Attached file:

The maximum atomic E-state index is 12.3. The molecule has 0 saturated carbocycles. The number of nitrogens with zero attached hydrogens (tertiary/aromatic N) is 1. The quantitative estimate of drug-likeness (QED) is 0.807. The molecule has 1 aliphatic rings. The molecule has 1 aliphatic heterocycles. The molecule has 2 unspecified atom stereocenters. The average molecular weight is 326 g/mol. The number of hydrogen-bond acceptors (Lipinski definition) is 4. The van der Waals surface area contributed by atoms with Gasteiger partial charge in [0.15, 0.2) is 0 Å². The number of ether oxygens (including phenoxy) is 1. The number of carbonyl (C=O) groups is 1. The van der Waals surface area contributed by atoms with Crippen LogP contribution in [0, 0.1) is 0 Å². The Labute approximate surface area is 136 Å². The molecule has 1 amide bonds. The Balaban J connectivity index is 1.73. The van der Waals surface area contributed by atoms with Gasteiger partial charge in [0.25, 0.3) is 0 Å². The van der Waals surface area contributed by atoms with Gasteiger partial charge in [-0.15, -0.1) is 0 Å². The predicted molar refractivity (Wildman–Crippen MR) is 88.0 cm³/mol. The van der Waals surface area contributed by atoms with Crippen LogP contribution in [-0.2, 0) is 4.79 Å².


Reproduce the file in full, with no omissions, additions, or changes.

The maximum atomic E-state index is 12.3. The molecule has 0 saturated carbocycles. The number of nitrogens with zero attached hydrogens (tertiary/aromatic N) is 1. The quantitative estimate of drug-likeness (QED) is 0.807. The molecule has 1 aliphatic rings. The molecule has 1 aliphatic heterocycles. The molecule has 2 unspecified atom stereocenters. The average molecular weight is 326 g/mol. The number of hydrogen-bond acceptors (Lipinski definition) is 4. The van der Waals surface area contributed by atoms with Gasteiger partial charge in [0.15, 0.2) is 0 Å². The number of ether oxygens (including phenoxy) is 1. The number of carbonyl (C=O) groups is 1. The van der Waals surface area contributed by atoms with Crippen LogP contribution in [0, 0.1) is 0 Å². The Labute approximate surface area is 136 Å². The molecule has 1 amide bonds. The Balaban J connectivity index is 1.73. The van der Waals surface area contributed by atoms with Gasteiger partial charge in [0.25, 0.3) is 0 Å². The van der Waals surface area contributed by atoms with Gasteiger partial charge in [-0.15, -0.1) is 0 Å². The predicted molar refractivity (Wildman–Crippen MR) is 88.0 cm³/mol. The van der Waals surface area contributed by atoms with Crippen LogP contribution in [-0.2, 0) is 4.79 Å².